“Sour Grapes” is my response to all the complaining about central banks (“CBs”) distorting markets, ruining price discovery, and leading their countries into the hellscape of negative real rates.
Indeed, if global financial markets were a palace, the floors would be sparkling clean: the central banks have been using their counterparties as a mop for almost a decade.
You are a monopolistic issuer of a product with nearly zero manufacturing costs, i.e. fiat; and everyone wants to buy this product.
In fact, they are giving you real assets in exchange for it!
Your only worry in this dream-like scenario would be that at some point the market is oversaturated with your costless product and its value collapses, i.e. hyperinflation.
However, it doesn’t collapse!
And then it doesn’t collapse some more, and then some more, and over time you accumulate trillions in real wealth on your balance sheet, which was funded by the fiat you issued at the interest rate you controlled.
This is not fictional. The Swiss National Bank (“SNB”) has managed to accumulate a huge fortune in foreign equities by printing Swiss franc, of which the world doesn’t seem to have enough.
The Bank of Japan (“BOJ”) and the European Central Bank (“ECB”) have also been voracious buyers of corporate securities.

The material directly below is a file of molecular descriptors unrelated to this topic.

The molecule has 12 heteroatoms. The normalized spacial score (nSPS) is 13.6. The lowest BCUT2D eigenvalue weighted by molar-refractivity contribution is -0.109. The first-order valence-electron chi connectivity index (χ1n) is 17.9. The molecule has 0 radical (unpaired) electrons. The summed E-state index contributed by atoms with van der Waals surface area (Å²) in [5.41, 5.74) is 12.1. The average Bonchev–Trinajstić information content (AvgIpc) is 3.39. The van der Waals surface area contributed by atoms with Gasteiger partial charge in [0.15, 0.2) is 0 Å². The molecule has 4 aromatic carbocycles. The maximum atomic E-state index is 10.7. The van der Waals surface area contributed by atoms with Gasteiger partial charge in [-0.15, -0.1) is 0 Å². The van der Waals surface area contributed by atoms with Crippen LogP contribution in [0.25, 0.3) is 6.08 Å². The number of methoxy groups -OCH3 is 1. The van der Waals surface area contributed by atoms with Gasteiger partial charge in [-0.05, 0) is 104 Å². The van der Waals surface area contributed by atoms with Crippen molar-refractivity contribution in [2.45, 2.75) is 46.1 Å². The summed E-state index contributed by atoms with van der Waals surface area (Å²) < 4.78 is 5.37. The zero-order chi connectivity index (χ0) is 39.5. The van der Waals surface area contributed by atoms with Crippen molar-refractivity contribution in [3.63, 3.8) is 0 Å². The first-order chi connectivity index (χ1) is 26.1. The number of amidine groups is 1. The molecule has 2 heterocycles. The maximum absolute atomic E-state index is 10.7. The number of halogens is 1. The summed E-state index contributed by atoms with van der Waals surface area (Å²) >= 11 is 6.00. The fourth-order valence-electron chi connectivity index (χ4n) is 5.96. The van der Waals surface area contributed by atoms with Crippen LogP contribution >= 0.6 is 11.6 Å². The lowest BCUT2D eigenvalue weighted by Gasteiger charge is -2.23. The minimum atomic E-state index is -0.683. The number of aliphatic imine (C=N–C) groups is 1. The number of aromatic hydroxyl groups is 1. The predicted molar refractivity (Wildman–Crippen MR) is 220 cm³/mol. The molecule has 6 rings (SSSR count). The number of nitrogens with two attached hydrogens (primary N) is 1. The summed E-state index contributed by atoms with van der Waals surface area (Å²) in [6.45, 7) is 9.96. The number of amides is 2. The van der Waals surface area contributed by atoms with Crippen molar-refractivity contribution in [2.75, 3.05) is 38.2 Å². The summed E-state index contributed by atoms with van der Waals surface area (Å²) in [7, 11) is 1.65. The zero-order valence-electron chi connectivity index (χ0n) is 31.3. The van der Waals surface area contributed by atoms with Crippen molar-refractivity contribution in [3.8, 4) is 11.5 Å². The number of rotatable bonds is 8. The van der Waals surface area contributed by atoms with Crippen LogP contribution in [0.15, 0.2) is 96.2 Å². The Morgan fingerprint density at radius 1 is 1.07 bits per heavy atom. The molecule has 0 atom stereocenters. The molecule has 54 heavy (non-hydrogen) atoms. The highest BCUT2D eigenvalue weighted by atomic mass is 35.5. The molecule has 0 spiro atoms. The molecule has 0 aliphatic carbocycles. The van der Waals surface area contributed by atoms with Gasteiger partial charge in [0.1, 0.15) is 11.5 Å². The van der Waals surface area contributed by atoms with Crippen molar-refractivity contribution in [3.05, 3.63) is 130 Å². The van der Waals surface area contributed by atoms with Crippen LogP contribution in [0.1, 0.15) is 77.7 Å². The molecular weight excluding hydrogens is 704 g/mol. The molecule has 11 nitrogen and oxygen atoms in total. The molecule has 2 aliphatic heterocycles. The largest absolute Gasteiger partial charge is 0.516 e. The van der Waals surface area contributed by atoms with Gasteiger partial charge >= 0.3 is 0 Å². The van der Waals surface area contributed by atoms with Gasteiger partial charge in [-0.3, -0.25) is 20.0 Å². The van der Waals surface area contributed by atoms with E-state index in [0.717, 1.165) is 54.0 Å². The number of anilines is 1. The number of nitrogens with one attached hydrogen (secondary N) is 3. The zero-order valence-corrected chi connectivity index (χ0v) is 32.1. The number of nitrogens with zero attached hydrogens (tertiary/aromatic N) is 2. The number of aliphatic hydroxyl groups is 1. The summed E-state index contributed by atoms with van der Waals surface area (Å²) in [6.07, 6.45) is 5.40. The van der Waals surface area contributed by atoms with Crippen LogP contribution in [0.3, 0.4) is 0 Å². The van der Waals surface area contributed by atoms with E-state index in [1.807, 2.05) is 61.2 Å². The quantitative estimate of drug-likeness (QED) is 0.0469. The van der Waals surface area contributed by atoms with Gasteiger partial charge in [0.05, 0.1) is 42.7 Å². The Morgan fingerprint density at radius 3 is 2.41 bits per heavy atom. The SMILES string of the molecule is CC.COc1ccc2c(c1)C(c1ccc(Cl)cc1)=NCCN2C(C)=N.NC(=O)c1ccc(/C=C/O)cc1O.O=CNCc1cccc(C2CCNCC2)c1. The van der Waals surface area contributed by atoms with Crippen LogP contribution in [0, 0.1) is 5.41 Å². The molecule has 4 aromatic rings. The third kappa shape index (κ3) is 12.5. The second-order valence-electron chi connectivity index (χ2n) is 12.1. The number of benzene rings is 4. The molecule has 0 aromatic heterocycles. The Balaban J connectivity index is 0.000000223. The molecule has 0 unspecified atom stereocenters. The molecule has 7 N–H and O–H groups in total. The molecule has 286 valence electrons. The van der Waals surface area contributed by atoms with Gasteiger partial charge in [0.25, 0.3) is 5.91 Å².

*Only includes Corporate Sector Purchase Programme (CSPP) of Asset Purchase Programme (APP).
In the case of the Fed, one can argue that all they are doing is exchanging the spurious dollar fiat for the equally spurious US Treasury (and mortgage-backed) paper. Spurious or not, the Treasury has managed to fund the fiscal expansion and many real-world expenses and projects, both useful and otherwise.
And then during quantitative easing (“QE”) alleviated the burden of outstanding debt in several ways:
- For years, the Fed paid just 0.25% on excess reserves and was able to fund the bonds and remit the coupon proceeds to the Treasury. Such remittances added up to $80-100bln a year (see Fed Remittances below).
- QE (arguably) kept the interest rates lower allowing the US to pay less interest on the new Treasury issuance.
- QE pushed inflation incrementally higher, (also under dispute, but somewhat likely given simple demand/supply considerations) driving the real cost of borrowing even lower. In fact, negative for a long period of time.